A difficult situation presented itself to the Secretary of Health and Human Services, Kathleen Sebelius, and it starts with 10-year-old Sarah Murnaghan.
Sarah has cystic fibrosis and needs a lung transplant or she will die. Federal law puts those who are under 12 years of age at the bottom of the waiting list to receive adult lungs. Sarah’s family has been lobbying Sebelius at the HHS to make an exception for her. According to the Organ Procurement and Transplantation Network, Sebelius does have that authority but refuses to get involved.
Many Republicans and conservatives are calling for Sebelius to make an exception, but—and this is where it gets hard for me—that’s not rational. I like Sebelius just as little as the next conservative, but I must sympathize with her desire not to get involved and make special rules for people just because they make public, and insert more emotion into, their requests for favors.
It’s painful to know that without intercession by the government into a scenario they themselves created (and which liberal voters created, who support such regulations as have led to Sarah being relegated to the bottom of the list), a little girl will probably die. But think how much more pain will be caused, not to mention anger, when we have a government that actively decides who to exempt from which rules; who lives and who dies.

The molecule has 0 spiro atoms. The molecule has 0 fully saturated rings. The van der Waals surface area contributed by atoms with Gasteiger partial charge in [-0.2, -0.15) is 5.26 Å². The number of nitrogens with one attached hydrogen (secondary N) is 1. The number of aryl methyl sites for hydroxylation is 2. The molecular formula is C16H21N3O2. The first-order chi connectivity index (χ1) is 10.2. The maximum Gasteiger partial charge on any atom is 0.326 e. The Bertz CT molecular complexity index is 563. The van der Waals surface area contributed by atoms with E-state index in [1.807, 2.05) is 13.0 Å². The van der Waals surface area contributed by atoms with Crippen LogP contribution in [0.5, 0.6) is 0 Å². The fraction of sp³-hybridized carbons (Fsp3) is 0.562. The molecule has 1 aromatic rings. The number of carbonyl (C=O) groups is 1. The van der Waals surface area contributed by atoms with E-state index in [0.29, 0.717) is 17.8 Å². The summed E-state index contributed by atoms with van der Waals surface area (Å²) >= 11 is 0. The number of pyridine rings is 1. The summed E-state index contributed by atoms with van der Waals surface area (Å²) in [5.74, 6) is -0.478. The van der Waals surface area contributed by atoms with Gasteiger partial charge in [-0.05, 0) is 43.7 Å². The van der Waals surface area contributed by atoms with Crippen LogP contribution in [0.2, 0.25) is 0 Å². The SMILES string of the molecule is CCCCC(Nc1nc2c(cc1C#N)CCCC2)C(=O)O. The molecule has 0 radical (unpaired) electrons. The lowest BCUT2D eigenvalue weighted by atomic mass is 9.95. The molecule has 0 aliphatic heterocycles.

That’s what we have currently: a federal judge has now ordered a 10-day respite of the regulation in order to allow Sarah, and only Sarah, to be considered an adult for organ donations in order to give her at least a slightly better chance at survival. This is what’s called legislating from the bench. Judges do not make laws; they are not allowed to. Even if the law he makes is a good law, it still opens the door for bad laws to be made by judges in the future, without answering to voters. If a judge can grant life to one person, he can refuse life for another.
I suspect the only reason Republicans were raising their voices to urge Sebelius to suspend the laws for Sarah was because it was an opportunity to challenge Sebelius. I’d hate to think any Republican, and certainly any conservative, would be using emotion as the basis of policy, but that’s the only conclusion I can come to.
The real villain in this situation is not Sebelius; it is the federal government, which created the regulation that created this scenario for Sarah. It’s one more reason why the government should not be involved in such life-affecting industries has health care. Hospitals should be the ones deciding what their organ-recipient policies are, and they should be the ones figuring out how to handle the situation with Sarah.